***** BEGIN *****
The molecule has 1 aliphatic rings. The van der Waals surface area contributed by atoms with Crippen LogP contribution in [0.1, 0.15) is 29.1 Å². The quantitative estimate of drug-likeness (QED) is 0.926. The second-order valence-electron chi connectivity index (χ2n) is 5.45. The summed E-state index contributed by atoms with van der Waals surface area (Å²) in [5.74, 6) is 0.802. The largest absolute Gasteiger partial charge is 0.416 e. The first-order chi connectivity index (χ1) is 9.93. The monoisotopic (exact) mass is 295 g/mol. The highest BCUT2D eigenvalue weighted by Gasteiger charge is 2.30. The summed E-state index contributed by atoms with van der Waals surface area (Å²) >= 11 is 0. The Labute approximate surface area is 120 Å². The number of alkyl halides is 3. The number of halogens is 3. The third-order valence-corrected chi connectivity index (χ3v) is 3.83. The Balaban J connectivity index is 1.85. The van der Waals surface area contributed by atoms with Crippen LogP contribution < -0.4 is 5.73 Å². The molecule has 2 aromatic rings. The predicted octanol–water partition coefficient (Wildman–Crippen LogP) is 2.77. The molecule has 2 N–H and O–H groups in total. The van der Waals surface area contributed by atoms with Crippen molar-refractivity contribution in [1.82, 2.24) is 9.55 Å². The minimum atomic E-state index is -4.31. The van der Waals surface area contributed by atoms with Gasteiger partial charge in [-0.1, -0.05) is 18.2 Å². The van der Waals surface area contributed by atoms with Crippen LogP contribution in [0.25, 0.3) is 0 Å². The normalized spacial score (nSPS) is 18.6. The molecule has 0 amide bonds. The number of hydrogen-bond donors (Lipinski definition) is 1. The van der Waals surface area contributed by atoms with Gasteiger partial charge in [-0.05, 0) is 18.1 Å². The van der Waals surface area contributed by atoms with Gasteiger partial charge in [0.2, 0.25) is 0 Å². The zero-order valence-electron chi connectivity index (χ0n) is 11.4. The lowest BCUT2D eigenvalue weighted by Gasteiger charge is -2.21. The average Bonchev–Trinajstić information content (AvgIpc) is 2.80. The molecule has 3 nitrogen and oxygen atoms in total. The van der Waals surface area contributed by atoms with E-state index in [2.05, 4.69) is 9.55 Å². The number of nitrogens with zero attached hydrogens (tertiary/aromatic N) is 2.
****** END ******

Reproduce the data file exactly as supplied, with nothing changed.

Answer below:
The molecule has 1 aliphatic rings. The van der Waals surface area contributed by atoms with Crippen LogP contribution in [0.1, 0.15) is 29.1 Å². The quantitative estimate of drug-likeness (QED) is 0.926. The second-order valence-electron chi connectivity index (χ2n) is 5.45. The summed E-state index contributed by atoms with van der Waals surface area (Å²) in [5.74, 6) is 0.802. The largest absolute Gasteiger partial charge is 0.416 e. The first-order chi connectivity index (χ1) is 9.93. The monoisotopic (exact) mass is 295 g/mol. The highest BCUT2D eigenvalue weighted by Gasteiger charge is 2.30. The summed E-state index contributed by atoms with van der Waals surface area (Å²) >= 11 is 0. The Labute approximate surface area is 120 Å². The number of alkyl halides is 3. The number of halogens is 3. The third-order valence-corrected chi connectivity index (χ3v) is 3.83. The Balaban J connectivity index is 1.85. The van der Waals surface area contributed by atoms with Crippen LogP contribution < -0.4 is 5.73 Å². The molecule has 2 aromatic rings. The predicted octanol–water partition coefficient (Wildman–Crippen LogP) is 2.77. The molecule has 2 N–H and O–H groups in total. The van der Waals surface area contributed by atoms with Crippen molar-refractivity contribution in [1.82, 2.24) is 9.55 Å². The minimum atomic E-state index is -4.31. The van der Waals surface area contributed by atoms with Gasteiger partial charge in [-0.1, -0.05) is 18.2 Å². The van der Waals surface area contributed by atoms with Crippen LogP contribution in [0.25, 0.3) is 0 Å². The normalized spacial score (nSPS) is 18.6. The molecule has 0 amide bonds. The number of hydrogen-bond donors (Lipinski definition) is 1. The van der Waals surface area contributed by atoms with Gasteiger partial charge in [-0.05, 0) is 18.1 Å². The van der Waals surface area contributed by atoms with Gasteiger partial charge in [0.2, 0.25) is 0 Å². The zero-order valence-electron chi connectivity index (χ0n) is 11.4. The lowest BCUT2D eigenvalue weighted by Gasteiger charge is -2.21. The average Bonchev–Trinajstić information content (AvgIpc) is 2.80. The molecule has 3 nitrogen and oxygen atoms in total. The van der Waals surface area contributed by atoms with E-state index in [2.05, 4.69) is 9.55 Å². The number of nitrogens with zero attached hydrogens (tertiary/aromatic N) is 2.